Lorna Tipple, a solicitor at West Midlands law firm Harrison Clark, considers the pitfalls of representing yourself at court.
There has been widespread publicity about Heather Mills's decision to represent herself for the conclusion of the financial proceedings between her and Sir Paul McCartney.
It is an unusual step in such a high-profile, high-asset case but arguably slightly more common in other, more modest hearings.
Perhaps a reduction in the availability of public funding and concerns over potential legal costs are the main reasons why people may decide not to instruct a solicitor and instead choose to go it alone.
However, a health warning should be issued to those considering this course of action.
Knowledge is power and without it you are in a very weak position.
An experienced matrimonial lawyer will, if at all possible, keep their clients away from the doors of the court.
There are many options available which should be considered and attempted before proceedings are issued. These include voluntary disclosure of assets followed by negotiation, sometimes with the benefit of a round table meeting, collaborative law and mediation.
It is difficult to attempt these options where the other side represents themselves, as often they are unable to set the emotional aspect of the matter to one side. In those cases where court proceedings are necessary, very few actually reach a final hearing and instead settle at a much earlier stage.
An unrepresented party - known as a litigant in person - is likely to fall foul of a number of pitfalls.
They may have very strong views on what they consider to be 'just' or morally right in their case. However, the court is required to take into account a number of factors.
Coupled with the minefield of the law, there are many procedural rules that the court will expect parties to adhere to. In preliminary hearings, directions are given by the court in order to progress the case and quite often an unrepresented party will not appreciate the remit or purpose of the interim hearing or the necessity for the directions.
If you choose to act for yourself, you will be up against a solicitor. This clearly puts the litigant in person at a disadvantage. In the court hearing it can be a solicitor or barrister - trained and experienced in advocacy both in terms of procedure and legal argument. An opponent acting alone will struggle to deal with such matters.
A litigant in person, particularly in family proceedings, is often far too emotionally involved with, what is after all, their case. Without objectivity and advice as to what the law actually is, as opposed to what they consider the law should be, an unrepresented party is on the back foot.
There is a positive duty on the legal profession to attempt to settle matters if at all possible, avoiding further court hearings and expense. However, it is often the case that where there is a litigant in person involved, early settlement is unlikely and matters often progress to a final hearing.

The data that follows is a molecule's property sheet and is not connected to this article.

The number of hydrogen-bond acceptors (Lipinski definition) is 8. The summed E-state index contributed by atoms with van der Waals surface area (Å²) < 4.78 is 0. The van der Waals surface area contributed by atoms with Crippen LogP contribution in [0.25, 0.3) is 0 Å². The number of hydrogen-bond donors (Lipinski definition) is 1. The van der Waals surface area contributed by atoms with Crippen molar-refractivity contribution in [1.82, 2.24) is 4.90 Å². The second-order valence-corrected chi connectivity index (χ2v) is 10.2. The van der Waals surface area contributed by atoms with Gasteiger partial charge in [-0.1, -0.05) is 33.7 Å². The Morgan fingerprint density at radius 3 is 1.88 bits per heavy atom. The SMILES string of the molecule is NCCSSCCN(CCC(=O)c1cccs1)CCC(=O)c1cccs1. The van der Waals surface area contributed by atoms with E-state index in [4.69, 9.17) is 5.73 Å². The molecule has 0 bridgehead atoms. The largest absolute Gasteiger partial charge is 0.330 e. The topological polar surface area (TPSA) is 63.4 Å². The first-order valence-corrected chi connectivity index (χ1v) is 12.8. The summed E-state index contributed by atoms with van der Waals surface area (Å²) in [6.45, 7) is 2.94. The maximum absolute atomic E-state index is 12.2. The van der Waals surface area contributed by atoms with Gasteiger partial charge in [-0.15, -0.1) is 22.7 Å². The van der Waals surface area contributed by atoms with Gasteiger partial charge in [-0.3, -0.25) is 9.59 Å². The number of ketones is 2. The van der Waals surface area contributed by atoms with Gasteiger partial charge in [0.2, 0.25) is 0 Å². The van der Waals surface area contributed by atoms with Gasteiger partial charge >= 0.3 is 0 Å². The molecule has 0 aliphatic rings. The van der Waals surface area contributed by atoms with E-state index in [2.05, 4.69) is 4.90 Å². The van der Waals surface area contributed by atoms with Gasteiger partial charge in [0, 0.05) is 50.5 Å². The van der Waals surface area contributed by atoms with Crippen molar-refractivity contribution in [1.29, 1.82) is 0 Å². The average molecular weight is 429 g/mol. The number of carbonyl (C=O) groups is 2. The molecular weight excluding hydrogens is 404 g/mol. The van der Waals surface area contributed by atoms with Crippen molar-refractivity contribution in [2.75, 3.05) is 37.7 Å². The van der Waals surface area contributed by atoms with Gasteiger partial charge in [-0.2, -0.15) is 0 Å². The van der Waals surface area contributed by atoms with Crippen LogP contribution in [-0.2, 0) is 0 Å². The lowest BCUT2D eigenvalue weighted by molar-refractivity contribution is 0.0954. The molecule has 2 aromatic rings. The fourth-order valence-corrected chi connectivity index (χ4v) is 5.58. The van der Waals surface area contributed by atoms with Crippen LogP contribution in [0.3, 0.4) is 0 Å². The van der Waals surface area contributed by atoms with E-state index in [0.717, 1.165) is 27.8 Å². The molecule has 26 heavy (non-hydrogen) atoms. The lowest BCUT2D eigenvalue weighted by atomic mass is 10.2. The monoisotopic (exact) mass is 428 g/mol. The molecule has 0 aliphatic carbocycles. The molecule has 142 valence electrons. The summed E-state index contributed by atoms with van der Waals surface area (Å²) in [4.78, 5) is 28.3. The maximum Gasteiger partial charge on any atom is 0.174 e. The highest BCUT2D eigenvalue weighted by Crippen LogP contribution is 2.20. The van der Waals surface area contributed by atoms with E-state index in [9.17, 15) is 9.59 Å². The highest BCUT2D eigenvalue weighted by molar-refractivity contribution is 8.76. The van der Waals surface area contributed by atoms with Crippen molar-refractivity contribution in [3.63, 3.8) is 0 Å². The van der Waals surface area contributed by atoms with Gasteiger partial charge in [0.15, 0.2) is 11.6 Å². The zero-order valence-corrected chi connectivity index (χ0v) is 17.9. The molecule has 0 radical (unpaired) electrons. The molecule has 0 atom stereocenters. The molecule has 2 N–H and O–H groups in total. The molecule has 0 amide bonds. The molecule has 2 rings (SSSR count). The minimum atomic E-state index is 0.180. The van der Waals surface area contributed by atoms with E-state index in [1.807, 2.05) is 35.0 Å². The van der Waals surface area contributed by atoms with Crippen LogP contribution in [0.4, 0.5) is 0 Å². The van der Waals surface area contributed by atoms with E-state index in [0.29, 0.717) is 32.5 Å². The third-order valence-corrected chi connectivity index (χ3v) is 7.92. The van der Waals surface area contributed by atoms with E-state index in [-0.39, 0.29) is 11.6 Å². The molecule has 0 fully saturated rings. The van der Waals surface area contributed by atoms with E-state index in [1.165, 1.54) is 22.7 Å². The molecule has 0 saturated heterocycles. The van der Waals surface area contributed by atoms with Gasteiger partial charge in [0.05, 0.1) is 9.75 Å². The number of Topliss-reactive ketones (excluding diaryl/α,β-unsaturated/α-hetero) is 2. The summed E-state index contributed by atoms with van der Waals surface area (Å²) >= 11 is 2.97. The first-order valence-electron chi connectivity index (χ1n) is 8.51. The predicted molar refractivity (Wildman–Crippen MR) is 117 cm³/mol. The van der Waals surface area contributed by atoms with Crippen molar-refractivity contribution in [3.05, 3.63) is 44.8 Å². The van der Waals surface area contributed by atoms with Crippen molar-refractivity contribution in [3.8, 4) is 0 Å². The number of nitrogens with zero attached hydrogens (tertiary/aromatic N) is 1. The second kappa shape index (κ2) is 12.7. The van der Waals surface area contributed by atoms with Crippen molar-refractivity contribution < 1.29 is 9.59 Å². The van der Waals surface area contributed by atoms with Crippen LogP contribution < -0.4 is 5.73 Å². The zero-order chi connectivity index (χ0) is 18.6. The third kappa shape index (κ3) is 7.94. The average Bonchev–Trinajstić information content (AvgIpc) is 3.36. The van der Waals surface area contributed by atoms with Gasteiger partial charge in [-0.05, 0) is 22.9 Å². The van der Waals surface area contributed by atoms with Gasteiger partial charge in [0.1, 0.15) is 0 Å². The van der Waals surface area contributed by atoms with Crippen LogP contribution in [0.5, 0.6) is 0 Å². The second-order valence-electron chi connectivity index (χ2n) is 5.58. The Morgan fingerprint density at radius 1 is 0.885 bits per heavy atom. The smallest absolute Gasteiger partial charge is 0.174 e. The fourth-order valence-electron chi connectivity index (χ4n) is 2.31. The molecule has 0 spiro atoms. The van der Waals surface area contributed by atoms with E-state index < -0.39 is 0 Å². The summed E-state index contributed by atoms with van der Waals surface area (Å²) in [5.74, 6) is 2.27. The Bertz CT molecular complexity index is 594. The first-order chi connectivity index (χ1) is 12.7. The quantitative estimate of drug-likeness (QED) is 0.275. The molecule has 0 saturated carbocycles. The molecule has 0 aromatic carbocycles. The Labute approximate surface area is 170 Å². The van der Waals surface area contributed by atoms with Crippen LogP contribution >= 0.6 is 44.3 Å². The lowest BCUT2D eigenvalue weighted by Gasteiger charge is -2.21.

The determination of the matter is in then in the judge's hands and an order could well be made which neither party is happy with.
Also, if litigation has been continued unreasonably or unnecessarily by the litigant in person, they may be at risk of having a costs order made against them for some or all of their opponent's costs. Similarly if an unrepresented party does not attend a hearing, a costs order may be applied for and a substantive order potentially made in their absence.
At a final hearing a judge will listen to and consider the evidence before making a decision on how the assets should be split. A judge's role in these two hearings is often made more difficult when dealing with litigants in person. They cannot advise or assist people in presenting or dealing with their case, but are often required to explain procedural aspects in more detail. This takes up more court time and can often put a judge in a difficult position.
Another important point that a would-be litigant in person should bear in mind, is what message acting for yourself sends out?
No matter how it is considered, the initial thoughts are negative - are you not taking the proceedings seriously? Are you trying to be un-co-operative and difficult? Do you have something to hide? Are you obsessed with the litigation and not able to take advice? Are you unwilling to consider a compromise?
Those who choose to represent themselves will quite often instruct a solicitor when they actually appreciate the complexity and seriousness of the proceedings.
It is therefore much more advisable to seek legal advice from the outset.
These proceedings will have a significant impact upon your future and it is vital that you deal with them properly.